Monday, June 15, 2015

Eating My Way Through Copenhagen with FoodTours.Eu

Thanks to the revolutionary success of Noma and a recent nationwide focus on locally grown goods, Denmark is taking global gastronomy by storm. At the heart of this gastronomic metamorphosis is Copenhagen, a capital taking great strides to redefine Nordic cuisine.

On this bold quest to create their culinary identity, Denmark is ultimately fixated on what is grown on their own land, therefore pursuing complete sustainability. In turn, they've become the star of the new Nordic food revolution. Though Noma may have just lost its title of best restaurant in the world, its legacy has produced a ripple effect in all of Scandinavia.

In other words, there are some big things going on up north, and they're all exceptionally delicious.

Passionate about sharing Scandinavia's delectable successes, showcases the best of Nordic fare on their culinary walking tours. After their 4 hour Culinary Experience Tour in Copenhagen, I left with a deeper knowledge and appreciation for Danish cuisine and history - and not to mention, a delightfully full belly!

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Our first stop on the tour was the slick and shiny Torvehallerne Market, a foodie mecca akin to Madrid's Mercado de San Miguel and San Francisco's Ferry Building Marketplace. We started off with some local apple wine and three different Danish cheeses, the show stealer being the Høgelund blue cheese which effortlessly melted in my mouth with every bite.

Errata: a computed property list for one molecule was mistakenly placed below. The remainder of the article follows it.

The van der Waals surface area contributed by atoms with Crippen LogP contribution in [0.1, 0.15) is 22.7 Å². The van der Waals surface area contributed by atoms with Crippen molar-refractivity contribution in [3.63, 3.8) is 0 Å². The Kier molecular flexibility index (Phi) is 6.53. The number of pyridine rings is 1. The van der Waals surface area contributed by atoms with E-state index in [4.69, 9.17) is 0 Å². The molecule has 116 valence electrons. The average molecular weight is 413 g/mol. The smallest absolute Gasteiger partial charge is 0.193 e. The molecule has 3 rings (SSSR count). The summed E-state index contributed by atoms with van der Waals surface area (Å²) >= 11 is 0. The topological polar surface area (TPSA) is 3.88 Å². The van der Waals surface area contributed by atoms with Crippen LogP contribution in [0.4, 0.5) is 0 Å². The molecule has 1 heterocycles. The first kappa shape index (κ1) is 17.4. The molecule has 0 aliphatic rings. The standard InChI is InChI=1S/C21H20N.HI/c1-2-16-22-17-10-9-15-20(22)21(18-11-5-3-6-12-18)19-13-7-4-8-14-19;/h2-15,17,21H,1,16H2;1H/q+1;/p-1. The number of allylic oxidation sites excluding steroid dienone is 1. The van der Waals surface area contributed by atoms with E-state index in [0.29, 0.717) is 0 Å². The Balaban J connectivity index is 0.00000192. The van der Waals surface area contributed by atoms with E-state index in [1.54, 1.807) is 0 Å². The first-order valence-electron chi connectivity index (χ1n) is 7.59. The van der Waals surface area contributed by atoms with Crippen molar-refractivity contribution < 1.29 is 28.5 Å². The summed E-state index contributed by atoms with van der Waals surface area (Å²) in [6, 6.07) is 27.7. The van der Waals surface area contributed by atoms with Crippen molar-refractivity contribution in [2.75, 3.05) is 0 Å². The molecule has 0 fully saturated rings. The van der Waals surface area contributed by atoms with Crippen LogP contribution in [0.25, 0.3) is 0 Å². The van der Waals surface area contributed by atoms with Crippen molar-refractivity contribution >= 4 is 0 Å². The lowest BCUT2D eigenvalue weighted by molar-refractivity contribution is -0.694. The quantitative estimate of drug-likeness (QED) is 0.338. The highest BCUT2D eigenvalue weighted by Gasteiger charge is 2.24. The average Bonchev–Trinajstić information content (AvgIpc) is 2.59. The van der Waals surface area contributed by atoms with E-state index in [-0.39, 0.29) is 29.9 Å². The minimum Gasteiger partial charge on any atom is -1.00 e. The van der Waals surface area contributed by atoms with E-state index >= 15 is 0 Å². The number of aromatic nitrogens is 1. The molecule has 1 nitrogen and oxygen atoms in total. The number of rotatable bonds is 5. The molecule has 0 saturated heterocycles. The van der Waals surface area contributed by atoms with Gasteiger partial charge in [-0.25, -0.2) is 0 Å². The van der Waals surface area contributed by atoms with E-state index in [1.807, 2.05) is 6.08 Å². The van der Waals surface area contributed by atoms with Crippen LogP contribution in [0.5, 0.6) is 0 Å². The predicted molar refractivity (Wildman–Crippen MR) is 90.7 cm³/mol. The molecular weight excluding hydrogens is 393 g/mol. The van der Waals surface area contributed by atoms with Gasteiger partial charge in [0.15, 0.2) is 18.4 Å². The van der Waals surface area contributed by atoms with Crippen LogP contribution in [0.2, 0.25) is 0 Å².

Next, we tried mustard, strawberry jam, licorice, caramel and rhubarb juice from the Danish island of Bornholm. We washed it down with a fiery shot of Snaps, which is known in Scandinavia as a shot of hard liquor that is typically enjoyed alongside a meal. Much stronger than the Schnapps I enjoyed in my college days, this traditional Nordic libation positively jolted me awake. Although my days of taking shots before noon have long since passed (I'm looking at you, Greek Week), I couldn't say no to the opportunity to cheers and shout Skål! with my fellow foodies.

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Traditional Danish cheeses
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Local apple wine
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Mustard, jam, licorice, caramel and rhubarb juice from the island of Bornholm

Buzzing from the burn of the Snaps, we headed towards the University of Copenhagen's lush botanical gardens, where we taste tested a couple of local honeys. The sweet, floral flavors are still etched in my mind as some of the best honey I've ever tried. (In hindsight, I'm kicking myself for not bringing a jar home with me!)

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Copenhagen's Botanical Gardens
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Afterwards, we headed to my favorite stop of the tour: Aamanns Deli for traditional Danish smørrebrød, or open faced sandwiches. These little slices of heaven were arguably the best thing I ate in Copenhagen. Our tour guide was kind enough to bring gluten-free bread for me, so I got to indulge on the same delicacies as the other non-Celiacs in our group.